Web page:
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Author Topic: One day Tech course - good/bad ???  (Read 6642 times)

Posts: 198


« Reply #15 on: December 17, 2015, 12:45:42 PM »

I'm against them.

The problem is that while a cram course may get someone a license, it won't get them the know-how they need to use it.

73 de Jim, N2EY

I'm walking proof that you don't REALLY get to know much til after you get your license.

Posts: 115

« Reply #16 on: December 17, 2015, 01:07:43 PM »

I teach Technician and General level classes. Right now, it's evolved into a three day course for the Tech. We do three Saturdays in a row,
from 10-5, and I have lunch brought in so we can work through the lunch hour. In that time, we cover everything in the License Manual with ease.  Is it everything I think they should know? Not at all - and time permitting, they get to learn a number of useful things, like how to solder a coax connector.

The classes take place in my hamshack/classroom - a big 'bonus room' in my house that I've loaded with ham gear and a big screen TV that I use in place of a projector.  The only downside is that I'm too tempted to turn around and turn on the radios to demonstrate something when I get a question - so I have three big clocks on the walls to keep us on schedule! But all my graduates get to see various kinds of ham radio - including CW and digital. I have lots of things to pass around, and some great videos I've collected over time.

We did this class as a one day class for a long time, and it was just too rushed. We can do it in two, but it makes for some terribly long days.
The tradeoff is finding a time when all my students can be there for three days - sometimes, it's challenging, even with so few days. When we did this as an 8 week class years ago, we'd have a dropout rate of over 50%. Now, dropouts are rare, and so are people who fail the test, though I've lost a few potential students who weren't available for the sessions.

I do not teach the questions at all - it's up to the students to read the book and work on the questions on their own.  We usually have a VE session in the week following the last day of class, and there are lots of VE sessions in the area, too.

The last time I taught the class, I took the time to weed out everything that is not actually covered on the exam, or needed to understand the exam questions. If you haven't critically reviewed the test questions lately, I recommend it, you may be surprised at what's missing, and what's been added! By eliminating some of that stuff, I think I've made it much easier for younger students.

Posts: 44


« Reply #17 on: May 01, 2016, 09:43:11 AM »

I teach one-day Tech classes here, and I have to say that they've been very successful, not only in getting folks licensed, but getting people on the air. My philosophy is to get folks their license as quickly as possible and then let them learn by doing, not by sitting in a class falling asleep.

Someone said above that one-day Tech classes shortchange the students. I disagree. Even 21 hours of instruction just barely scratch the surface of what ham radio is all about. The only way you can learn to be an amateur radio operator is by doing things, not sitting in a class.

In addition, I consider myself to be Elmer of each and every one of my students, and I tell them so. Those that are truly interested in amateur radio will avail themselves of that and I give them the help that they need to get on the air and have fun with ham radio.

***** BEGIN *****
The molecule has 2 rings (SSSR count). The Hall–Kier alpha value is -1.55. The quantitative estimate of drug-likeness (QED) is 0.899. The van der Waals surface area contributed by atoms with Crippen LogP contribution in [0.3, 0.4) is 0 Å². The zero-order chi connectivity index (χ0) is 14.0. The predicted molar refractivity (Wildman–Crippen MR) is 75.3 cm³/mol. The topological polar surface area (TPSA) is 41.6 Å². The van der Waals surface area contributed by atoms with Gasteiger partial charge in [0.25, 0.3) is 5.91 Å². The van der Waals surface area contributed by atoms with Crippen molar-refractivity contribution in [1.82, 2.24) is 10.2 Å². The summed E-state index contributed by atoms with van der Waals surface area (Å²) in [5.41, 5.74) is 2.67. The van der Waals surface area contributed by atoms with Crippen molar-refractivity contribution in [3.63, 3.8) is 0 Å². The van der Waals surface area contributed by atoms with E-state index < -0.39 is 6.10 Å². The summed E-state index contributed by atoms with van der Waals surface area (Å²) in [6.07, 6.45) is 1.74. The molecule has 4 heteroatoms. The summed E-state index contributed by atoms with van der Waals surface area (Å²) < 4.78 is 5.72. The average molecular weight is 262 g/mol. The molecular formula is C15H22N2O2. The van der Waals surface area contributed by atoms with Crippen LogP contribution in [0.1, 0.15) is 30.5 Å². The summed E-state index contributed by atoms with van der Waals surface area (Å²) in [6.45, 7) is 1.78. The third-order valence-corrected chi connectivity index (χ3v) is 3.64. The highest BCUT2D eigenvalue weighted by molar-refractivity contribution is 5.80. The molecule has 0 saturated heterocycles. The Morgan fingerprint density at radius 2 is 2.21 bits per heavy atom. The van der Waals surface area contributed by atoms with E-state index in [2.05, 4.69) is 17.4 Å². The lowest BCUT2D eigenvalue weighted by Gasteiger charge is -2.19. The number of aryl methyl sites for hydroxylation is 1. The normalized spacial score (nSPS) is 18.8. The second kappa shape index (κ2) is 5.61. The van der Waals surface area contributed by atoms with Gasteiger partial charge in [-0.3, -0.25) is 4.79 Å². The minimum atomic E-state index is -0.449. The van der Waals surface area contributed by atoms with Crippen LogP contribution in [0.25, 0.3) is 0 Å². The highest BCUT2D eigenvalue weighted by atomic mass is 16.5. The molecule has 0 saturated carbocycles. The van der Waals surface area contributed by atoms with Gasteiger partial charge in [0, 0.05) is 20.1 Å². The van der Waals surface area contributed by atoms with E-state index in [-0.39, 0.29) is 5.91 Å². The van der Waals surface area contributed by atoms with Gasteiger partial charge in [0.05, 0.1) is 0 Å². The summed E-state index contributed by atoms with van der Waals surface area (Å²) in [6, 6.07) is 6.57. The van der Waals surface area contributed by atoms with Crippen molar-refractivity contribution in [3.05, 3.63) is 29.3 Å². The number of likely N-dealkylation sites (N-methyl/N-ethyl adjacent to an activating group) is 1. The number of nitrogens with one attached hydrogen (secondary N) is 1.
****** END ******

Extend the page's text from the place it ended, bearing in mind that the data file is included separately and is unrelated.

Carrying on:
The proof of the pudding is that you can't check into a net or go to an amateur radio event around here and not meet one of my students. These are people that are doing all kinds of fun ham radio stuff. I'm proud of that.

Posts: 2312

« Reply #18 on: Yesterday at 01:04:53 AM »

Not good.  Way too many people are just memorizing the tests now.

Posts: 1930

« Reply #19 on: Yesterday at 09:20:51 AM »

You might get away with a one day class for students who purchased the book a few weeks beforehand and actually studied it with the same intensity that we were all supposed to give to classes in high school or college. Then you already have some basics to work with.

Better is the two days, one week apart (Saturdays with a 4-6 hour class each day). Tied with the expectation that they are to actually read the book when they go home.

Any moron can memorize, and we have entirely too many morons (of every class) in amateur radio. Even if they "grok" 1/2 of what they really need to know they are off to a good start.

So I would do a Saturday..... homework over the week.... Saturday (with a VE session on the evening of the second day for the brave)... another week of reading for those less confident or those who fail the first VE... then another short refresher and second VE session on the third Saturday.

Depending upon the instructors and the dedication of the students you should get 50-75% pass rates on the Technician license.

Ms. Tisha Hayes, AA4HA
Lookout Mountain, Alabama
Free space loss (dB) = 32.4 + 20 × log10d + 20 × log10 f

Posts: 536

« Reply #20 on: Yesterday at 09:32:22 AM »

I wouldn't hold any classes for amateur radio licensing at all.  If someone wants to be a ham they can buy the study materials and any other ARRL publications that do a good job of exposing Amateur radio to the reader.  They can approach a radio club and perhaps hook up with a number of hams who might be interested in guiding the person toward some exposure to the hobby.  Otherwise, too many idiots are on the air already.
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